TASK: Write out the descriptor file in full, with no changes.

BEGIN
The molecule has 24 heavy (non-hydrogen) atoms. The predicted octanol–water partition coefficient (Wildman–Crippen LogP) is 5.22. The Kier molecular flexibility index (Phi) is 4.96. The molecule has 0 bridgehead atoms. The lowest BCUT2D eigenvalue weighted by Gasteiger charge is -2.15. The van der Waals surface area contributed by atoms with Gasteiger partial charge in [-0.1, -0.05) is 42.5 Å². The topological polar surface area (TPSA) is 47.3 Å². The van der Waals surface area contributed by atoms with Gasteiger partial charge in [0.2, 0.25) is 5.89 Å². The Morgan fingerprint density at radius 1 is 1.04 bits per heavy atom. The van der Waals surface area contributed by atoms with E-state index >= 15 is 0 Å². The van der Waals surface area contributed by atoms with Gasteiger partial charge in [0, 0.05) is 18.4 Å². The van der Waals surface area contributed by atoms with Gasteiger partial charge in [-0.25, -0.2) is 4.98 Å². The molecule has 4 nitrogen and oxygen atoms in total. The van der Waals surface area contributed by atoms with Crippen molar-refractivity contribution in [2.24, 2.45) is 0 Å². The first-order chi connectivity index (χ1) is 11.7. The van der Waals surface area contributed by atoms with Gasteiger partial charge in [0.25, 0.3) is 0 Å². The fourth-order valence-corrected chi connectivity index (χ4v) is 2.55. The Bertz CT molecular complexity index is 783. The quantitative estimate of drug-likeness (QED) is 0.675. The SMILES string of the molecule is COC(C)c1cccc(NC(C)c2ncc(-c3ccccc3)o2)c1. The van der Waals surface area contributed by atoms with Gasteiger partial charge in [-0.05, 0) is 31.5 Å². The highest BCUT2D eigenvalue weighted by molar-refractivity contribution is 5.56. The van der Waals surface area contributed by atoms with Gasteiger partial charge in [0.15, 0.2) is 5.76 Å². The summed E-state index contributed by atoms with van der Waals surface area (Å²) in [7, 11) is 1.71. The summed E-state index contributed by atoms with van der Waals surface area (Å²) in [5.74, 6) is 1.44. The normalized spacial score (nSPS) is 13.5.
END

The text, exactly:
The molecule has 24 heavy (non-hydrogen) atoms. The predicted octanol–water partition coefficient (Wildman–Crippen LogP) is 5.22. The Kier molecular flexibility index (Phi) is 4.96. The molecule has 0 bridgehead atoms. The lowest BCUT2D eigenvalue weighted by Gasteiger charge is -2.15. The van der Waals surface area contributed by atoms with Gasteiger partial charge in [-0.1, -0.05) is 42.5 Å². The topological polar surface area (TPSA) is 47.3 Å². The van der Waals surface area contributed by atoms with Gasteiger partial charge in [0.2, 0.25) is 5.89 Å². The Morgan fingerprint density at radius 1 is 1.04 bits per heavy atom. The van der Waals surface area contributed by atoms with E-state index >= 15 is 0 Å². The van der Waals surface area contributed by atoms with Gasteiger partial charge in [0, 0.05) is 18.4 Å². The van der Waals surface area contributed by atoms with Gasteiger partial charge in [-0.25, -0.2) is 4.98 Å². The molecule has 4 nitrogen and oxygen atoms in total. The van der Waals surface area contributed by atoms with Crippen molar-refractivity contribution in [2.24, 2.45) is 0 Å². The first-order chi connectivity index (χ1) is 11.7. The van der Waals surface area contributed by atoms with Gasteiger partial charge in [0.25, 0.3) is 0 Å². The fourth-order valence-corrected chi connectivity index (χ4v) is 2.55. The Bertz CT molecular complexity index is 783. The quantitative estimate of drug-likeness (QED) is 0.675. The SMILES string of the molecule is COC(C)c1cccc(NC(C)c2ncc(-c3ccccc3)o2)c1. The van der Waals surface area contributed by atoms with Gasteiger partial charge in [-0.05, 0) is 31.5 Å². The highest BCUT2D eigenvalue weighted by molar-refractivity contribution is 5.56. The van der Waals surface area contributed by atoms with Gasteiger partial charge in [0.15, 0.2) is 5.76 Å². The summed E-state index contributed by atoms with van der Waals surface area (Å²) in [7, 11) is 1.71. The summed E-state index contributed by atoms with van der Waals surface area (Å²) in [5.74, 6) is 1.44. The normalized spacial score (nSPS) is 13.5.